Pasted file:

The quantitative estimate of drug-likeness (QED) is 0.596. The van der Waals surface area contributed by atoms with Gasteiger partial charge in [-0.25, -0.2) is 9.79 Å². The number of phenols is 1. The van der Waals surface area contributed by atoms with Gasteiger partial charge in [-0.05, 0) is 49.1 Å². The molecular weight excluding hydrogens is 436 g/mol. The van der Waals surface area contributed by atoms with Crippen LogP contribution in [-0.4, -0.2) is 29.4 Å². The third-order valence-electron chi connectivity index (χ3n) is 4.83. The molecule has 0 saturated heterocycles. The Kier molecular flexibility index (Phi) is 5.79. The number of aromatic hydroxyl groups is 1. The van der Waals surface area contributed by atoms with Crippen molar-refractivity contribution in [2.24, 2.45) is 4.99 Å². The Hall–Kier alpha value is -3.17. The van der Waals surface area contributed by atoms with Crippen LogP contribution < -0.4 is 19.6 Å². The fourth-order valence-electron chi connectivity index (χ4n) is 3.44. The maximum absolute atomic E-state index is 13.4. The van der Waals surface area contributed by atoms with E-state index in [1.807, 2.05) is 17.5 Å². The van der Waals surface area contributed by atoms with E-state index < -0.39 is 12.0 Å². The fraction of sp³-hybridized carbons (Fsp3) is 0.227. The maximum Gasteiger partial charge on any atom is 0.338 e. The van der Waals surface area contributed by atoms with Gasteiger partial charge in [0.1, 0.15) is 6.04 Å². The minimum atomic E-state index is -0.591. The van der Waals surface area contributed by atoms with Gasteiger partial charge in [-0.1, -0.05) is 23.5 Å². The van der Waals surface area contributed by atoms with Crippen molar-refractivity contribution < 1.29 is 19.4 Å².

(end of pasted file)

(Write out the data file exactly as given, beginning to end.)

The quantitative estimate of drug-likeness (QED) is 0.596. The van der Waals surface area contributed by atoms with Gasteiger partial charge in [-0.25, -0.2) is 9.79 Å². The number of phenols is 1. The van der Waals surface area contributed by atoms with Gasteiger partial charge in [-0.05, 0) is 49.1 Å². The molecular weight excluding hydrogens is 436 g/mol. The van der Waals surface area contributed by atoms with Crippen LogP contribution in [-0.4, -0.2) is 29.4 Å². The third-order valence-electron chi connectivity index (χ3n) is 4.83. The molecule has 0 saturated heterocycles. The Kier molecular flexibility index (Phi) is 5.79. The number of aromatic hydroxyl groups is 1. The van der Waals surface area contributed by atoms with Crippen molar-refractivity contribution in [2.24, 2.45) is 4.99 Å². The Hall–Kier alpha value is -3.17. The van der Waals surface area contributed by atoms with Crippen LogP contribution < -0.4 is 19.6 Å². The fourth-order valence-electron chi connectivity index (χ4n) is 3.44. The maximum absolute atomic E-state index is 13.4. The van der Waals surface area contributed by atoms with E-state index in [1.807, 2.05) is 17.5 Å². The van der Waals surface area contributed by atoms with E-state index < -0.39 is 12.0 Å². The fraction of sp³-hybridized carbons (Fsp3) is 0.227. The maximum Gasteiger partial charge on any atom is 0.338 e. The van der Waals surface area contributed by atoms with Gasteiger partial charge in [0.1, 0.15) is 6.04 Å². The minimum atomic E-state index is -0.591. The van der Waals surface area contributed by atoms with Gasteiger partial charge in [-0.1, -0.05) is 23.5 Å². The van der Waals surface area contributed by atoms with Crippen molar-refractivity contribution < 1.29 is 19.4 Å².